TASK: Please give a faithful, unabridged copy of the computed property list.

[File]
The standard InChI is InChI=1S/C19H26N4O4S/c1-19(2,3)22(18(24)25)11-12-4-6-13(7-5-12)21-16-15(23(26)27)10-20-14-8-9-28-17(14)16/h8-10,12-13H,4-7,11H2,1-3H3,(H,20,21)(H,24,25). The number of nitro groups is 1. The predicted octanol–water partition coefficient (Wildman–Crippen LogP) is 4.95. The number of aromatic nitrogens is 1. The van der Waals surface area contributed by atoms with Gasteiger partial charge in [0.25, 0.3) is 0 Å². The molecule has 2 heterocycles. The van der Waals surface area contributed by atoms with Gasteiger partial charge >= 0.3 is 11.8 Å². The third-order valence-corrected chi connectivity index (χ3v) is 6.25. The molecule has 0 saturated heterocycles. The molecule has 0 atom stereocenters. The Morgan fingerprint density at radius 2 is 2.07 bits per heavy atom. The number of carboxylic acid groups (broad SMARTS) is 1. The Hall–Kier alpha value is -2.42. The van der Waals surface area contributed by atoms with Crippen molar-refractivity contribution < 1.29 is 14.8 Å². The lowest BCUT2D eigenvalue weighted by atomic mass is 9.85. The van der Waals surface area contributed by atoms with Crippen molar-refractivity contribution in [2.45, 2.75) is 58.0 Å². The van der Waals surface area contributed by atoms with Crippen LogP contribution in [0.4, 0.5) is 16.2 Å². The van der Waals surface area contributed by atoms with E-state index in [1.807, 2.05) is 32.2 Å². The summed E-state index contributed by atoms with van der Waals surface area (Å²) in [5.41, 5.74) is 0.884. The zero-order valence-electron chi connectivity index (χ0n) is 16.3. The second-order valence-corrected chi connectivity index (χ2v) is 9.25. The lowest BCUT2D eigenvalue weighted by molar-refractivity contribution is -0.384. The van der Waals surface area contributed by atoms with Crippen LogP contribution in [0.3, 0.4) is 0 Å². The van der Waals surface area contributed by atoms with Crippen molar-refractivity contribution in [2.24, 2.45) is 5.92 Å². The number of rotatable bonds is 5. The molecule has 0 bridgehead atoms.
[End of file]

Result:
The standard InChI is InChI=1S/C19H26N4O4S/c1-19(2,3)22(18(24)25)11-12-4-6-13(7-5-12)21-16-15(23(26)27)10-20-14-8-9-28-17(14)16/h8-10,12-13H,4-7,11H2,1-3H3,(H,20,21)(H,24,25). The number of nitro groups is 1. The predicted octanol–water partition coefficient (Wildman–Crippen LogP) is 4.95. The number of aromatic nitrogens is 1. The van der Waals surface area contributed by atoms with Gasteiger partial charge in [0.25, 0.3) is 0 Å². The molecule has 2 heterocycles. The van der Waals surface area contributed by atoms with Gasteiger partial charge >= 0.3 is 11.8 Å². The third-order valence-corrected chi connectivity index (χ3v) is 6.25. The molecule has 0 saturated heterocycles. The molecule has 0 atom stereocenters. The Morgan fingerprint density at radius 2 is 2.07 bits per heavy atom. The number of carboxylic acid groups (broad SMARTS) is 1. The Hall–Kier alpha value is -2.42. The van der Waals surface area contributed by atoms with Crippen molar-refractivity contribution < 1.29 is 14.8 Å². The lowest BCUT2D eigenvalue weighted by atomic mass is 9.85. The van der Waals surface area contributed by atoms with Crippen molar-refractivity contribution in [2.45, 2.75) is 58.0 Å². The van der Waals surface area contributed by atoms with Crippen LogP contribution in [0.4, 0.5) is 16.2 Å². The van der Waals surface area contributed by atoms with E-state index in [1.807, 2.05) is 32.2 Å². The summed E-state index contributed by atoms with van der Waals surface area (Å²) in [5.41, 5.74) is 0.884. The zero-order valence-electron chi connectivity index (χ0n) is 16.3. The second-order valence-corrected chi connectivity index (χ2v) is 9.25. The lowest BCUT2D eigenvalue weighted by molar-refractivity contribution is -0.384. The van der Waals surface area contributed by atoms with Crippen LogP contribution in [0.3, 0.4) is 0 Å². The van der Waals surface area contributed by atoms with Crippen molar-refractivity contribution in [2.24, 2.45) is 5.92 Å². The number of rotatable bonds is 5. The molecule has 0 bridgehead atoms.